A woman who totally lost the ability to sense light 16 years ago temporarily regained enough vision to discern letters and shapes thanks to a brain implant that interfaced with special glasses, reports an October 19 paper in The Journal of Clinical Investigation. A clinical trial of the device involving up to four other patients is scheduled to continue into 2024.
“One goal of this research is to give a blind person more mobility,” coauthor Richard Normann, a researcher at the University of Utah's Moran Eye Center, tells NPR. “It could allow them to identify a person, doorways, or cars easily. It could increase independence and safety. That's what we're working toward.”
Berna Gomez, now 58, lives in Spain and taught high school biology until she became completely blind in a matter of days after a condition known as toxic optic neuropathy severed the connection from her eyes to the brain, according to a statement from the University of Utah. Gomez was the first person to receive the Utah Electrode Array (UEA), which was developed by Normann with the aim of restoring sight for millions of people experiencing blindness.
The UEA is a 4-square-millimeter implantable device that contains 96 electrodes, each 1.5 mm in length. This device is surgically implanted into the brain, penetrating the surface of the visual cortex, and when activated in certain patterns, it can allow the brain to perceive shapes. Eduardo Fernández of Spain’s Miguel Hernández University and his colleagues developed glasses with a specialized camera that can perceive the outside world and translate a rough version of what it sees to the UEA.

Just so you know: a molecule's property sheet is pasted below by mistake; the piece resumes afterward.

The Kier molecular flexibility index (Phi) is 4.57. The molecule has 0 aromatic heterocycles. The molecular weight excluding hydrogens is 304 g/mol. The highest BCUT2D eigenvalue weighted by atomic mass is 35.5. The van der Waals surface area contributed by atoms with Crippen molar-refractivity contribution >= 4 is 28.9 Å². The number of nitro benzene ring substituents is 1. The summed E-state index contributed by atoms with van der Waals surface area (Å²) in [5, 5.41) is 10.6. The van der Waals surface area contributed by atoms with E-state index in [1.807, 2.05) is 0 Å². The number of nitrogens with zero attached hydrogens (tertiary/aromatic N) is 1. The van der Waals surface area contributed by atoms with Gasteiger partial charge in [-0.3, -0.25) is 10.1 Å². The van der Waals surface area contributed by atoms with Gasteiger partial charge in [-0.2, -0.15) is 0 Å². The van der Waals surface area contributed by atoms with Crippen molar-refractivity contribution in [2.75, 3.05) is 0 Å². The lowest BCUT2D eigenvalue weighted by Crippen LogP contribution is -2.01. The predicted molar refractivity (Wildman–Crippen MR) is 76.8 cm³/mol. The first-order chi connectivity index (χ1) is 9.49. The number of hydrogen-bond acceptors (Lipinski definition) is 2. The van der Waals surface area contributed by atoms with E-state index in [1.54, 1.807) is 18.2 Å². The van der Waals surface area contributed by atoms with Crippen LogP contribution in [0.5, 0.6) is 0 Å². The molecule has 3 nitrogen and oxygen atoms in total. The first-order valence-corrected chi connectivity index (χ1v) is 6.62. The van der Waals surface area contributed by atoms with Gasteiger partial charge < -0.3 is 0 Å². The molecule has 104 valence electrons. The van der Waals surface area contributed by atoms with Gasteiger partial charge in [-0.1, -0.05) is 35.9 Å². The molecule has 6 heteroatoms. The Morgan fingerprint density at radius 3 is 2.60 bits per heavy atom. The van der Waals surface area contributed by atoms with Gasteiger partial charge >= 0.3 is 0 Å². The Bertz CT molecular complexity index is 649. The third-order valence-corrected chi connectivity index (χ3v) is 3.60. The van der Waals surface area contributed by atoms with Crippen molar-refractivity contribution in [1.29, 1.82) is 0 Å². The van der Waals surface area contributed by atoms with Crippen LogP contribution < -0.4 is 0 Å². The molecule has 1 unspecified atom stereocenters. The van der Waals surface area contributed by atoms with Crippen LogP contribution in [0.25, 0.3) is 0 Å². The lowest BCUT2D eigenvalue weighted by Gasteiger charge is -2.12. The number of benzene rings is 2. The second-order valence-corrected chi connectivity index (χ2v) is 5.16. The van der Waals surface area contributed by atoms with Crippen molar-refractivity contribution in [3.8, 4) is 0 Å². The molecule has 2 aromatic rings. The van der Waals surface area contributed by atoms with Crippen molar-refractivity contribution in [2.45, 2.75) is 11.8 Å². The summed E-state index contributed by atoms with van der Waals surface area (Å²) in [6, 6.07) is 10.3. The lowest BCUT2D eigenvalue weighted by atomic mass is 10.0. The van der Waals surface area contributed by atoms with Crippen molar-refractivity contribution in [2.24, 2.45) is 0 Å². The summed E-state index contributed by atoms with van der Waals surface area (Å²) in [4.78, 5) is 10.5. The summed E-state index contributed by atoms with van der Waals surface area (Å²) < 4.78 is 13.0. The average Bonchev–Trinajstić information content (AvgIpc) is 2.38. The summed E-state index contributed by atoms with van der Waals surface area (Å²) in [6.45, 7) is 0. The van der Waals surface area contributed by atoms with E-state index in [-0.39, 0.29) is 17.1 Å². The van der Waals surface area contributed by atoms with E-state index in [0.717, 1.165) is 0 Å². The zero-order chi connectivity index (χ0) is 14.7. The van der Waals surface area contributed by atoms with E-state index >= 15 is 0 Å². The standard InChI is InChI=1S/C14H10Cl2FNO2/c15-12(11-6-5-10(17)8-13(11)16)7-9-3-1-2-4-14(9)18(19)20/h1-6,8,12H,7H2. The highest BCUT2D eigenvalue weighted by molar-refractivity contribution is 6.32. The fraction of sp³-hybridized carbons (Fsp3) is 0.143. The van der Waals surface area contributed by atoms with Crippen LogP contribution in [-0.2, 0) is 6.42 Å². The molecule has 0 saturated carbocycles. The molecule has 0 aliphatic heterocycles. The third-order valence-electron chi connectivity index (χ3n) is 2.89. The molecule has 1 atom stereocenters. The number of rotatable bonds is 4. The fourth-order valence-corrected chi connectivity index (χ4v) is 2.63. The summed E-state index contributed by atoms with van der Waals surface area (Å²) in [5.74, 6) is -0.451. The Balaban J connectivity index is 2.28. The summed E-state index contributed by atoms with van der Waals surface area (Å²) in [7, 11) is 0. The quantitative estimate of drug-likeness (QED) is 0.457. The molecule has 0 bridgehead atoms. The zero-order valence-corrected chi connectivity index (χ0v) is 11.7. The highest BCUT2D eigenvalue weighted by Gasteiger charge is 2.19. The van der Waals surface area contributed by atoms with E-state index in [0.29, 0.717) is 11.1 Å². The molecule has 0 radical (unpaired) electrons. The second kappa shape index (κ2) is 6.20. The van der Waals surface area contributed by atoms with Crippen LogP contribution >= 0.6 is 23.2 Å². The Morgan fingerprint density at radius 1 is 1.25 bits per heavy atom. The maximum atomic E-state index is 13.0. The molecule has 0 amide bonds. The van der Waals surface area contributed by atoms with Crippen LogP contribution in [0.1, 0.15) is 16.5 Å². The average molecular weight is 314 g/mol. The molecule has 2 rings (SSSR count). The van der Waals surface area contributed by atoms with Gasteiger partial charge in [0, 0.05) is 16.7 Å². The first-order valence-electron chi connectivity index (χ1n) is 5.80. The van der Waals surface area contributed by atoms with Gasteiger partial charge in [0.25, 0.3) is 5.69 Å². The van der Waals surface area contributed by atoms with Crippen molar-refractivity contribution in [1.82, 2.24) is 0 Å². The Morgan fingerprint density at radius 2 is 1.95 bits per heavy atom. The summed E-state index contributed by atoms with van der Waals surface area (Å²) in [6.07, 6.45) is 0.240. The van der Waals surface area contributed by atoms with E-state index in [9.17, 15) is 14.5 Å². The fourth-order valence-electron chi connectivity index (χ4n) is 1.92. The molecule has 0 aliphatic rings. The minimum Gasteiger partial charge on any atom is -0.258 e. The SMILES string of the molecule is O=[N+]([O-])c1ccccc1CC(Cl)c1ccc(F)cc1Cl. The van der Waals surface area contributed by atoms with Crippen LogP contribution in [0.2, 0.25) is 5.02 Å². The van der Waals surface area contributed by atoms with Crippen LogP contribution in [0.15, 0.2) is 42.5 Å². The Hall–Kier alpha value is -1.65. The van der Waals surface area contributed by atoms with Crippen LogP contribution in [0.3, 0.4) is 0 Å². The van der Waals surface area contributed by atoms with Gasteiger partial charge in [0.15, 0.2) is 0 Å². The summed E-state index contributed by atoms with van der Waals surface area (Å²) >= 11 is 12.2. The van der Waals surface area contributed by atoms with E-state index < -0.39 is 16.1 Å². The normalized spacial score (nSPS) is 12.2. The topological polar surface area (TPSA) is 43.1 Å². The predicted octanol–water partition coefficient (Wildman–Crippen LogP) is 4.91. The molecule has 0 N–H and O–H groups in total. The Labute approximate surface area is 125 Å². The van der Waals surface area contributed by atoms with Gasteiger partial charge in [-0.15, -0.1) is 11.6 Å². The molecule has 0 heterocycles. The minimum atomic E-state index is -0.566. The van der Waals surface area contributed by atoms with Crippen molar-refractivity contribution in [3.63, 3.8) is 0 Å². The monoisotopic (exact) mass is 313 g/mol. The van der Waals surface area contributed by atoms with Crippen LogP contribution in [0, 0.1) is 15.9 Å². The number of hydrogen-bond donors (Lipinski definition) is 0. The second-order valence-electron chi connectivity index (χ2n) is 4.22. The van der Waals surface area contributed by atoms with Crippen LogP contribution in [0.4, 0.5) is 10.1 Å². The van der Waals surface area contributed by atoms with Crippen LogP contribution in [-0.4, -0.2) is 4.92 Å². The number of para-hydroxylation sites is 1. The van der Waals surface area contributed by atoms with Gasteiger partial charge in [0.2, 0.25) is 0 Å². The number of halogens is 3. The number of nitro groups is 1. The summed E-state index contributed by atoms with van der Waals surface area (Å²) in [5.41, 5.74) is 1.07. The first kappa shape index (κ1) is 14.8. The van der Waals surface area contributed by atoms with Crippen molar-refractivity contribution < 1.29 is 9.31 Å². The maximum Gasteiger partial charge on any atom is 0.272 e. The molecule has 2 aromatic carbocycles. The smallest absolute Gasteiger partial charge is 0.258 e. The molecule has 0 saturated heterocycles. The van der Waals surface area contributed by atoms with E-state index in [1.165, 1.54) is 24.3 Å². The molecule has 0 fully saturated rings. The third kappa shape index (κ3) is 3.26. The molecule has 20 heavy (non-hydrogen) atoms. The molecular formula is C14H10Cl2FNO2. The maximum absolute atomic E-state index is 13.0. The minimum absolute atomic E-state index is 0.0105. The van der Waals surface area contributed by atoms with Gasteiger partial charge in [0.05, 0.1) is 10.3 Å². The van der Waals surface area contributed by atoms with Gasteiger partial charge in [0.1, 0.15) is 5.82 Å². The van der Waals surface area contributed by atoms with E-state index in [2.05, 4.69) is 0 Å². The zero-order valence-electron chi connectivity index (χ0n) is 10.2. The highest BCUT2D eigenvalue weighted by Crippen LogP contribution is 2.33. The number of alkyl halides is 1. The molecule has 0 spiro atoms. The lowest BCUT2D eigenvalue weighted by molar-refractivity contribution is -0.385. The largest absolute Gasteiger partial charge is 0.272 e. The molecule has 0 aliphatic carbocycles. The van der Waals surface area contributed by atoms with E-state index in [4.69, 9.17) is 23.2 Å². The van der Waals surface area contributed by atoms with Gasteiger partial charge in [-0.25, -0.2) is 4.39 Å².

After getting the device, Gomez worked with Fernández’s lab for six months, eventually learning how to detect the edges of simple shapes, certain letters, and even play a video game that required her to identify which side an action happened on. At the end of the trial, the device was surgically removed, and the authors report no complications following its removal.
During the trial, the number of shapes and letters Gomez could discern were limited. The researchers estimate that between 7 and 10 UEAs could provide enough information to give a blind person a level of independence, though further studies are needed to determine how long the implants are effective and can safely remain in the brain.
“As a blind person you don’t know where a door is, or a window, or a person,” Gomez explains in the University of Utah statement. “With this you would at least know something was there.”